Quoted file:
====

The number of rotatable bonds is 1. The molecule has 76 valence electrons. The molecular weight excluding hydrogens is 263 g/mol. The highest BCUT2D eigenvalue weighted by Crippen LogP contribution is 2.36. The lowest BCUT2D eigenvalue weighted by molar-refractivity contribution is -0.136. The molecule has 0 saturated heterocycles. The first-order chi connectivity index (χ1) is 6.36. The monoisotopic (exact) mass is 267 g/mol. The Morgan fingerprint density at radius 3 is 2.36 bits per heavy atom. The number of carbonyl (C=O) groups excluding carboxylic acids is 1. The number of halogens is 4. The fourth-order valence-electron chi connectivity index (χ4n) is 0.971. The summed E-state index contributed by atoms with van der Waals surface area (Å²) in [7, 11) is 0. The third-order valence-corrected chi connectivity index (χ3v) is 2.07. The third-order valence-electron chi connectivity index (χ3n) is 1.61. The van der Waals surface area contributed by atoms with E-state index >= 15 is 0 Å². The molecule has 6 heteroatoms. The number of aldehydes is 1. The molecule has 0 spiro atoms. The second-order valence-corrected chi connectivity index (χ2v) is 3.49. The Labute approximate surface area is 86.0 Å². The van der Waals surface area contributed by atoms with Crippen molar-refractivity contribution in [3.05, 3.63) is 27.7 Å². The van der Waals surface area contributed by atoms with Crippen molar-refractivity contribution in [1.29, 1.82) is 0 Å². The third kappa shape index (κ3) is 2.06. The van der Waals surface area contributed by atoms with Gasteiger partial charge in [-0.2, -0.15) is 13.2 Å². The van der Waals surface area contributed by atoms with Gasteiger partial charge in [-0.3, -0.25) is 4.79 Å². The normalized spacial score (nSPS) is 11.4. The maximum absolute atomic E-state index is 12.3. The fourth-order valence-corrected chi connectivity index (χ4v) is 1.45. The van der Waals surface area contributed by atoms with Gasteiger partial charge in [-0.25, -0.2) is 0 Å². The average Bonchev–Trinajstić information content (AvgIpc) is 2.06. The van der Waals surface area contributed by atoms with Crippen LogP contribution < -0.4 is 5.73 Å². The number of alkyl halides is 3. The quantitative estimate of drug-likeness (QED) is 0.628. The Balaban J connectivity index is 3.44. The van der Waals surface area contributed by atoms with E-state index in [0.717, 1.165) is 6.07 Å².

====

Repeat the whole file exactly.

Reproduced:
The number of rotatable bonds is 1. The molecule has 76 valence electrons. The molecular weight excluding hydrogens is 263 g/mol. The highest BCUT2D eigenvalue weighted by Crippen LogP contribution is 2.36. The lowest BCUT2D eigenvalue weighted by molar-refractivity contribution is -0.136. The molecule has 0 saturated heterocycles. The first-order chi connectivity index (χ1) is 6.36. The monoisotopic (exact) mass is 267 g/mol. The Morgan fingerprint density at radius 3 is 2.36 bits per heavy atom. The number of carbonyl (C=O) groups excluding carboxylic acids is 1. The number of halogens is 4. The fourth-order valence-electron chi connectivity index (χ4n) is 0.971. The summed E-state index contributed by atoms with van der Waals surface area (Å²) in [7, 11) is 0. The third-order valence-corrected chi connectivity index (χ3v) is 2.07. The third-order valence-electron chi connectivity index (χ3n) is 1.61. The van der Waals surface area contributed by atoms with E-state index >= 15 is 0 Å². The molecule has 6 heteroatoms. The number of aldehydes is 1. The molecule has 0 spiro atoms. The second-order valence-corrected chi connectivity index (χ2v) is 3.49. The Labute approximate surface area is 86.0 Å². The van der Waals surface area contributed by atoms with Crippen molar-refractivity contribution in [3.05, 3.63) is 27.7 Å². The van der Waals surface area contributed by atoms with Crippen molar-refractivity contribution in [1.29, 1.82) is 0 Å². The third kappa shape index (κ3) is 2.06. The van der Waals surface area contributed by atoms with Gasteiger partial charge in [-0.2, -0.15) is 13.2 Å². The van der Waals surface area contributed by atoms with Gasteiger partial charge in [-0.3, -0.25) is 4.79 Å². The normalized spacial score (nSPS) is 11.4. The maximum absolute atomic E-state index is 12.3. The fourth-order valence-corrected chi connectivity index (χ4v) is 1.45. The van der Waals surface area contributed by atoms with Gasteiger partial charge in [-0.25, -0.2) is 0 Å². The average Bonchev–Trinajstić information content (AvgIpc) is 2.06. The van der Waals surface area contributed by atoms with Crippen LogP contribution < -0.4 is 5.73 Å². The number of alkyl halides is 3. The quantitative estimate of drug-likeness (QED) is 0.628. The Balaban J connectivity index is 3.44. The van der Waals surface area contributed by atoms with E-state index in [0.717, 1.165) is 6.07 Å².